When the Trainhoppers stopped playing, I turned my attention away from making music and toward making a real go with my design & marketing boutique, One Lucky Guitar. I fell out of touch with my former bandmates, including Damian, and hadn’t seen him in awhile when he first found trouble. I was gravely concerned and saddened by it all.
Every victim has a story, and it’s pretty easy to look at just the last six years of Damian’s life and make some pretty harsh judgements. And it’s true, he made some terrible, terrible mistakes. But those six years aren’t the sum of the man that so many of us knew—a guy that could light up a room, a guy that would roll up his sleeves for hard work, a guy that looked like “Dead Flowers” sounded, a guy that played like dusty old vinyl records smell, a guy that could feel like your little brother.
About the Audio
The Trainhoppers played at Deer Park Pub in early 2006—January? March?—as part of Jeff Anderson and Matt Jericho’s Deer Park Sessions project. Dodds / Kelley opened the evening; the Matthew Sturm Band closed it down. These shows were recorded by our good friend Jon Gillespie from Monastic Chambers. Or at least, Jon attempted to record them—it was a tiny club, and we were a large band, playing the club’s out of tune piano. Sadly, Jon’s computer crashed in the middle of “Banks of the Cumberland,” and didn’t boot back up until midway through “Sing Me a Song”—you’ll notice the fade out and fade in—thereby ruining otherwise definitive recordings of each song.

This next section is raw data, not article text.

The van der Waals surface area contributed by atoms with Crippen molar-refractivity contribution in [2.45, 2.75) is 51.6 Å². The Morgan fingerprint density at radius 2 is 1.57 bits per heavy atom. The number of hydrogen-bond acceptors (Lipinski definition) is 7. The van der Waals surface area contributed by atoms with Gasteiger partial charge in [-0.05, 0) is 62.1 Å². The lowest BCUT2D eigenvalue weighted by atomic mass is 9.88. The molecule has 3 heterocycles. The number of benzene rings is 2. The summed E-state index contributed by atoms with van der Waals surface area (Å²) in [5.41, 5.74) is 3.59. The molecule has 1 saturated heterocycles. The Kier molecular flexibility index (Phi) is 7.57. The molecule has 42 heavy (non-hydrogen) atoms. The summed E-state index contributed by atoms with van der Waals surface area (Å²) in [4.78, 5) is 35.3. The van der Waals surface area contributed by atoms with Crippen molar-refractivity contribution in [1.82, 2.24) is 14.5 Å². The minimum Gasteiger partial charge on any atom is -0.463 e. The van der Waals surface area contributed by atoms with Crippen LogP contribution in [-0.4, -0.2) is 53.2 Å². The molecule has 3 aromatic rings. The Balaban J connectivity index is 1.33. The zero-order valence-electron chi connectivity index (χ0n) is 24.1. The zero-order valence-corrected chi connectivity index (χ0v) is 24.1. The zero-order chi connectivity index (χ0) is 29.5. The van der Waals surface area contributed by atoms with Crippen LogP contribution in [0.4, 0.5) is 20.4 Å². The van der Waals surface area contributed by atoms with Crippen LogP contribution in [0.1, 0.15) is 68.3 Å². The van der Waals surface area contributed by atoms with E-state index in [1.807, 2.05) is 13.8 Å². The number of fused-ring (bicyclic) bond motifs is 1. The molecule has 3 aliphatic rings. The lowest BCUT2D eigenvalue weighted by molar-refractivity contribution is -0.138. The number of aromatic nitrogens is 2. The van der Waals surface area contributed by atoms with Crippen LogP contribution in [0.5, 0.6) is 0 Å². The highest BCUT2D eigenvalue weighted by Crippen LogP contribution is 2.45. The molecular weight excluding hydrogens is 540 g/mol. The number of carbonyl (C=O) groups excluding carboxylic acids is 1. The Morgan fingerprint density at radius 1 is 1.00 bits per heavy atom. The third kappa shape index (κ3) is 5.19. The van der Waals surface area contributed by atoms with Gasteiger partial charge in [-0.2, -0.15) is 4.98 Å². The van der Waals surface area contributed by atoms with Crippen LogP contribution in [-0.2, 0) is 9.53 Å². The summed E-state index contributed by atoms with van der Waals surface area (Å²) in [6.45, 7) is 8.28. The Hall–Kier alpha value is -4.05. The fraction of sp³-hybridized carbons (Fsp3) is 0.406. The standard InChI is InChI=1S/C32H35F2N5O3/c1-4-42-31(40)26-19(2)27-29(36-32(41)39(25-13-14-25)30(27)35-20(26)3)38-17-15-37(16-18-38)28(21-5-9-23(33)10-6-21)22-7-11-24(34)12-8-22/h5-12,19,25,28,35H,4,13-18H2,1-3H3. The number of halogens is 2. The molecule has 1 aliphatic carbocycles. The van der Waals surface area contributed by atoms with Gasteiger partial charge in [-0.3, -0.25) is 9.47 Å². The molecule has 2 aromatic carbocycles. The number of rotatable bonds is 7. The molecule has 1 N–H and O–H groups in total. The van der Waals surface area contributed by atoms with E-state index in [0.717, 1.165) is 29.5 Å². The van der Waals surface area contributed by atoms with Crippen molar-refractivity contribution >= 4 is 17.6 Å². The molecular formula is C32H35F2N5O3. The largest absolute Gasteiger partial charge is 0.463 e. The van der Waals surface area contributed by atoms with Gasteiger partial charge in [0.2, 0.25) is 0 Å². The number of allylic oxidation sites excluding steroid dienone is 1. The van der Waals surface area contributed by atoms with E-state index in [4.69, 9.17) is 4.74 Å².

Please download, even if it’s just to hear “Ramble On.”
3. Roll to Jesus
4. Ramble On
5. I’m Not Puttin’ You On
6. Say La Vie
7. The Banks of the Cumberland (clipped)
8. Sing Me a Song (clipped)
9. Don’t Let the Door Hitcha on the Backside
10. I’ve Been Everywhere
The Legendary Trainhoppers / Deer Park Pub, version: Chris Dodds, Matt Kelley, Damian Miller, Phil Potts, Jon Ross, Dan Smyth and Matthew Sturm. Rick Weilbaker and Jon Gillespie were founding members of the band. Jeff Britton (along with Randy and Jon) helped us get the album recorded in Tiki Town. Thank you all.
Photos by Joel Faurote, Down the Line, Embassy Theatre, February 2007.